There’s only one registered U.S. mark (HUSSEIN CHALAYAN) and no pending applications containing the HUSSEIN element. Friday time waster: go to Cafe Press and put in HUSSEIN as a search term.
The Independent: “Hands off our kilts: Scots bid to copyright their national dress.” Bonus IPKat link to a picture of a cat wearing a kilt here.)
Counterfet Chic: “The Audacity of Hope.”
AOL: Company Logo Quiz
43(B)log: Thomas The Tank Engine of Free Expression
Seattle Trademark Lawyer: Trademark Dilution Weekend (Part 2)
Likelihood of Confusion: Luxury Goods Rental
TTABlog: TTAB Issues Non-Ultimate Sanction For Failure To Comply With Board Order . . .
San Francisco based Crunchyroll, a sort of YouTube for anime and other mostly Asian video content, raised a $4 million round of financing led by Venrock Associates, with partner David Siminoff joining the board of directors.
. . .
We first covered the company in August 2007, and noted that they rely almost exclusively on copyright infringing content.
Zero marginal cost
What’s free: things that can be distributed without an appreciable cost to anyone. Free to whom: everyone.
This describes nothing so well as online music. Between digital reproduction and peer-to-peer distribution, the real cost of distributing music has truly hit bottom. This is a case where the product has become free because of sheer economic gravity, with or without a business model. That force is so powerful that laws, guilt trips, DRM, and every other barrier to piracy the labels can think of have failed. Some artists give away their music online as a way of marketing concerts, merchandise, licensing, and other paid fare. But others have simply accepted that, for them, music is not a moneymaking business. It’s something they do for other reasons, from fun to creative expression. Which, of course, has always been true for most musicians anyway.
When reading this article about the distribution of low marginal cost goods and services, consider the impact of ‘free’ on (1) intellectual property protection; and (2) delivery of legal services.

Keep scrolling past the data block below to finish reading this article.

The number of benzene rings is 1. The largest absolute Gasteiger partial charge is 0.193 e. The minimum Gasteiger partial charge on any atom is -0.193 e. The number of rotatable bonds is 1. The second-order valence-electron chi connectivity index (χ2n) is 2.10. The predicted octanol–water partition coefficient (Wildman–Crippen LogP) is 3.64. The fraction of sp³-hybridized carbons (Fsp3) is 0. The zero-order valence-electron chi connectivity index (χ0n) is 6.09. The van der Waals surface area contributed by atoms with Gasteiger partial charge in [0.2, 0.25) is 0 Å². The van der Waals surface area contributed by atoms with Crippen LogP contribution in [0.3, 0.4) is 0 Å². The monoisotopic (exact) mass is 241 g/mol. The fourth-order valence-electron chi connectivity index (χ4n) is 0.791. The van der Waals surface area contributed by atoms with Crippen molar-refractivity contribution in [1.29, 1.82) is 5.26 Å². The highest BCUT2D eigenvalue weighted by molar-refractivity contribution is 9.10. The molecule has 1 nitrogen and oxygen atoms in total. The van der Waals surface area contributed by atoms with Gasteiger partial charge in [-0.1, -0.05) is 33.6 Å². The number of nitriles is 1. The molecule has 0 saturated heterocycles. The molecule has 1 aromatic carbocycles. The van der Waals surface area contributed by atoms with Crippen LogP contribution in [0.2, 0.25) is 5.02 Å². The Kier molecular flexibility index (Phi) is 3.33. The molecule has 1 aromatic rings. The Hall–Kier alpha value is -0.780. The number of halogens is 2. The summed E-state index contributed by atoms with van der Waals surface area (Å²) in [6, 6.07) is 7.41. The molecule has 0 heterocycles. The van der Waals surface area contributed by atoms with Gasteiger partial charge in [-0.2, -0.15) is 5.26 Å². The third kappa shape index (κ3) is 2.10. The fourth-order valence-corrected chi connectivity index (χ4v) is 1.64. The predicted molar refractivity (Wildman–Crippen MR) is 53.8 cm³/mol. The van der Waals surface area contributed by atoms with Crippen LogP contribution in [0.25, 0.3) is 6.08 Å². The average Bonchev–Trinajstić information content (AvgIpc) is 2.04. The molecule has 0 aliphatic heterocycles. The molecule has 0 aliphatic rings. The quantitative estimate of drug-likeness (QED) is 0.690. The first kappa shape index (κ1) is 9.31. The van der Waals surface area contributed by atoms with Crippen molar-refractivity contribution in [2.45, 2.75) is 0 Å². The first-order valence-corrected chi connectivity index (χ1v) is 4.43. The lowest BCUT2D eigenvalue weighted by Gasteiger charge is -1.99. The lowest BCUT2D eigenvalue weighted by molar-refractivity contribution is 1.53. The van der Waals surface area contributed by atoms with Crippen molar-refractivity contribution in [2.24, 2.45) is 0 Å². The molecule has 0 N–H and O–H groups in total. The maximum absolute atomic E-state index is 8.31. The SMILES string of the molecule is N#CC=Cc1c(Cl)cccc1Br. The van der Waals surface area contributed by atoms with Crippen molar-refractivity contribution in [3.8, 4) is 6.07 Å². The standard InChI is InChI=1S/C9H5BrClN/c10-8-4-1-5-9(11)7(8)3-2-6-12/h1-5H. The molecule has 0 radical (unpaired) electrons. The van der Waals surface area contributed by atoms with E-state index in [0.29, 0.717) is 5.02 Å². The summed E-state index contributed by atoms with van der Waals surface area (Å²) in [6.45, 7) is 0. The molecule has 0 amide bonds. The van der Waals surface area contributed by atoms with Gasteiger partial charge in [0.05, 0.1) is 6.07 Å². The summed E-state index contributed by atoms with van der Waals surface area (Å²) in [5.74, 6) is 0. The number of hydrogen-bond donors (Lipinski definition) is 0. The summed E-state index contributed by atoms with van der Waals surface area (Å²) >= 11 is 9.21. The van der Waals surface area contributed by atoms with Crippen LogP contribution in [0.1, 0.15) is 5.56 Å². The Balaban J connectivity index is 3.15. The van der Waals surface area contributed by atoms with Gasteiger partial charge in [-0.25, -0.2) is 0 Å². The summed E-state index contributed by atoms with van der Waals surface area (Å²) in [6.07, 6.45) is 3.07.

I note that in my practice that because of technology, there are certain activities, such as dead-hit searches, that, under certain circumstances, I no longer charge for (or subsume under set fees for other activities).
Foreign trademark owners who seek registration in the United States may be troubled by several recent developments in American trademark law. The Trademark Trial and Appeal Board’s current fraud jurisprudence holds an applicant or registrant strictly responsible for false statements made to the United States Patent and Trademark Office (USPTO) regarding use of its mark on the goods and services involved, with very little room for error or innocence. Recent case law on the issue of an applicant’s bona fide intent to use a mark indicates that, if a challenge is raised in an inter partes proceeding before the TTAB, the mark owner will be expected to corroborate its assertion of such intent with documentation. And a recent federal appellate court ruling requires a foreign applicant or registrant to appear in the USA for testimony in an inter partes proceeding involving its mark.
Various buildings overlook Wrigley Field, home of the Chicago Cubs. Entities unrelated to the Cubs operate businesses on those buidlings’ rooftops, charging admission and selling food and drink during Cubs games. The Cubs have sued some of these businesses for, among other things, falsely suggesting endorsement by the Cubs:
Chicago National League Ball Club. LLC v. Wrigley Rooftops II, LLC, et. al., 08 c 968 (ND Illinois Feb 15 2008).
The Cubs are also considering putting up screens to block the view.
TechCrunch: GumGum Launches New Image Licensing Platform:
Prof Patry: No One Likes a Bully: The IIPA and Canada:
It is entirely proper for U.S. industries to protect their own interests. IIPA’s website, though, shoots for a loftier goal, that of helping to create “a legal and enforcement regime for copyright that not only deters piracy, but that also fosters technological and cultural development in these countries, and encourages local investment and employment.” The last two clauses evoke a globally beneficent outlook, one reminiscent of the “a raising tide lifts all boats” bromide according to which very high levels of protection are actually good for other countries because it protects authors from those countries. The bromide is false, though, and not only because the IIPA doesn’t do outreach to help local investment or employment in foreign countries: it is also false because the ill-effects of hyper-copyright are felt in the U.S., from orphan works, to oppressive remedies, and misuse of circumvention rights to squelch competition and preserve outmoded business models.
Ars Technica: “With a Death in Congress, an IP Shakeup Looks Likely“
Rep. Tom Lantos’ (D-CA) death from esophageal cancer last night leaves an opening at the top of the House Foreign Affairs Committee, an opening that appears to be perfectly shaped like Howard Berman (D-CA). Berman is expected to take over the foreign affairs post, which will open his current spot as chair of the Subcommittee on Courts, the Internet and Intellectual Property. Rick Boucher (D-VA), who’s in favor of expanded fair use rights and DMCA reform, looks to be next in line.
Berman hails from Hollywood and has been a powerful Congressional backer of the entertainment industry. Known as Congressman Hollywood, he’s pushed everything from higher radio station royalty payments to the MPAA’s campaign against colleges to the current PRO-IP Act.